Fighting Fire With Helicopters

Fighting Fire With Helicopters


Interesting day at the Lodge today. Reports of smoke on the western flank of Shannon Ridge were met with an Initial Attack crew being deployed to the site. I got word from JP that they were planning on using the Lodge as a resource and staging area to deal with the reported lightning strike. The crew of four firefighters and pilot set down in an A-Star, dumped out their gear, left one firefighter on the pad then carried on to drop as close to the fire as they could. Tim, the dude they left behind, loaded all the crews tools, packs and other sundries into a heli net. He also set out some bladder bags which I helped fill with water from our hose. The heli returned, set down, the pilot removed his door, attached a long line to the belly and spooled back up. He then picked the sling load and flew it over to the crew that, by this time, had presumably reached the fire.

july_11_2015c270_0141The heli returned once again to start slinging full bladders for their piss-cans and sprinklers. After 3 turns he set down and added a second length of line to drop into a steeper location. After delivering the balance of the bladders he set down again and picked up Tim to deliver him to the fire after they both packed up the remaining gear and loaded it on board. The only item that was left behind was the dip bucket with it’s own dedicated long line. Left behind for the last pick because you aren’t allowed to have a passenger in the aircraft when long-lining. The heli returned one last time time to collect the bucket and spent the next hour or so slinging water out of (our) Lost Lake. The whole show was over by 2:00. A very professional operation, good teamwork, no fucking around. I’m quite happy to see my tax dollars being spent in such a fashion.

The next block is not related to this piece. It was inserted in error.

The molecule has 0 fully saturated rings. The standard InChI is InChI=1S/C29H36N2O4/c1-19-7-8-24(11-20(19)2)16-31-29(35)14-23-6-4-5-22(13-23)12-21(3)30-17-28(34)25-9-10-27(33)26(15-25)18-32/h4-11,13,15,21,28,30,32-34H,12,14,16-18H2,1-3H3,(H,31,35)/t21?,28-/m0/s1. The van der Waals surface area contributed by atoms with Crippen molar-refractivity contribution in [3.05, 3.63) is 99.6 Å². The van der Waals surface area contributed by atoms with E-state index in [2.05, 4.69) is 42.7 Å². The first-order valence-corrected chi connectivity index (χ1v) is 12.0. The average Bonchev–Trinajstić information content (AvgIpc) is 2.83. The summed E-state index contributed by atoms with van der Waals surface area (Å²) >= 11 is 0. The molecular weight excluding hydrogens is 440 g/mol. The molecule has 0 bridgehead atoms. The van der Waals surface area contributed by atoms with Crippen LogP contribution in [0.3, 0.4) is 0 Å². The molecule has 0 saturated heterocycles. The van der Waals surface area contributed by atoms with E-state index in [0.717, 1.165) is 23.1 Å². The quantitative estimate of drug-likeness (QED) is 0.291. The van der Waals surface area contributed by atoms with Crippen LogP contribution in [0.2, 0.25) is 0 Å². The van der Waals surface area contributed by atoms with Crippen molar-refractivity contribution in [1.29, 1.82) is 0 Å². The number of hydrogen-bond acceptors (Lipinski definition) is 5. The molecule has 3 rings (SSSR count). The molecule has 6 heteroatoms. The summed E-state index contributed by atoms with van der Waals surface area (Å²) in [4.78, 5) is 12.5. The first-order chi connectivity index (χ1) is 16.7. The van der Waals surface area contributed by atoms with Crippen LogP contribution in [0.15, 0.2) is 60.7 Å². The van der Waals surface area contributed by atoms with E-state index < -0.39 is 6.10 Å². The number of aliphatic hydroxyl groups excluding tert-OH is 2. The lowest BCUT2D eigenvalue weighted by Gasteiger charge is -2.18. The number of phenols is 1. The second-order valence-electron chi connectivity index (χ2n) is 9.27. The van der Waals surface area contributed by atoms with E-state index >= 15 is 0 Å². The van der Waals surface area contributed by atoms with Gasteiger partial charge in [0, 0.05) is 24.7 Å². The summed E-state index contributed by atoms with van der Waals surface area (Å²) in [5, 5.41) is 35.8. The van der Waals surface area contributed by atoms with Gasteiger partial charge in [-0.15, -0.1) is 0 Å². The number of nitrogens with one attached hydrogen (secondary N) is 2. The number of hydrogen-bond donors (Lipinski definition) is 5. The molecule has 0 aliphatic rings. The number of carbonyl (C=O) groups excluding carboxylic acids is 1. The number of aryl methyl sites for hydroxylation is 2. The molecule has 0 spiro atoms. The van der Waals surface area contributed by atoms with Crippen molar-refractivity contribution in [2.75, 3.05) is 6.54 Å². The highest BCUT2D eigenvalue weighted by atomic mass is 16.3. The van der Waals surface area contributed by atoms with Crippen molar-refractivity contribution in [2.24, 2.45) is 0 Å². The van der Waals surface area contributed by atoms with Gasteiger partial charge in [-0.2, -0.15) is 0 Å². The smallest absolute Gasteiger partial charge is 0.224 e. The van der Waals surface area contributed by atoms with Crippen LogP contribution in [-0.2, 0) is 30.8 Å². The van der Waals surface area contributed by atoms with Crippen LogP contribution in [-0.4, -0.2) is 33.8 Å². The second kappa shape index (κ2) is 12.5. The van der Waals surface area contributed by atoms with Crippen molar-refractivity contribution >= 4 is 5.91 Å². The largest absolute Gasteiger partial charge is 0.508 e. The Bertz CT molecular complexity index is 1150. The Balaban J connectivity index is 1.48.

My day didn’t end there. Simultaneous to the firefighting show going on, I was in the topsoil pile, turning it over with the EX300. It had just returned to service after having the main valve manifold rebuilt due to a failed o-ring deep in the guts on the machine. Halfway through the pile the hoe started to run really rough. I throttled down and hopped up on the back to investigate. There seemed to be a lot more smoke than usual for a hot day so I shut her down to be safe. Checked for leaks and found none. Didn’t really like where the machine ended up sitting so thought I’d see if I could move it to a better spot. Fired up, tried a hydraulic function and the hoe just about stalled, so I pulled the pin. Called Brandt Tractor and got Ryan the mechanic who did the work on the manifold heading back up to see what was up. The forlorn hope being it was somehow related to the manifold repair but I was pretty sure it wasn’t. Ryan arrived and tore into the motor and soon found one camshaft bearing had spun, toasted the carrier and taken it’s neighbor with it. On a positive note, we both determined the valve train looked OK. Hopefully the damage is confined to the camshaft, with the failure most likely caused by the loss of oil flow from the spun bushing. Long story short, the camshaft and associated hardware is hooped and needs to be replaced, so the part will be ordered and, with any luck, won’t take too long to get here.

The day had one more surprise in store. As I was crafting this post I heard the heli once again. 7:30ish it set down with a net load full of gear then dropped the long line on the Lodge pad. A few minutes later the crew returned, packed up all the gear into the various compartments on the bird. I popped out to say hi under the idling helicopter, discovered that while the fire was nearly out, they would be returning on the morrow to finish the job. Before they lifted off I handed over a bag of Buds (and one cider, in case the lone female crew member might prefer that). Gotta hydrate after a hard day on the line after all.

8:00 PM and it’s raining. That’ll help for sure!

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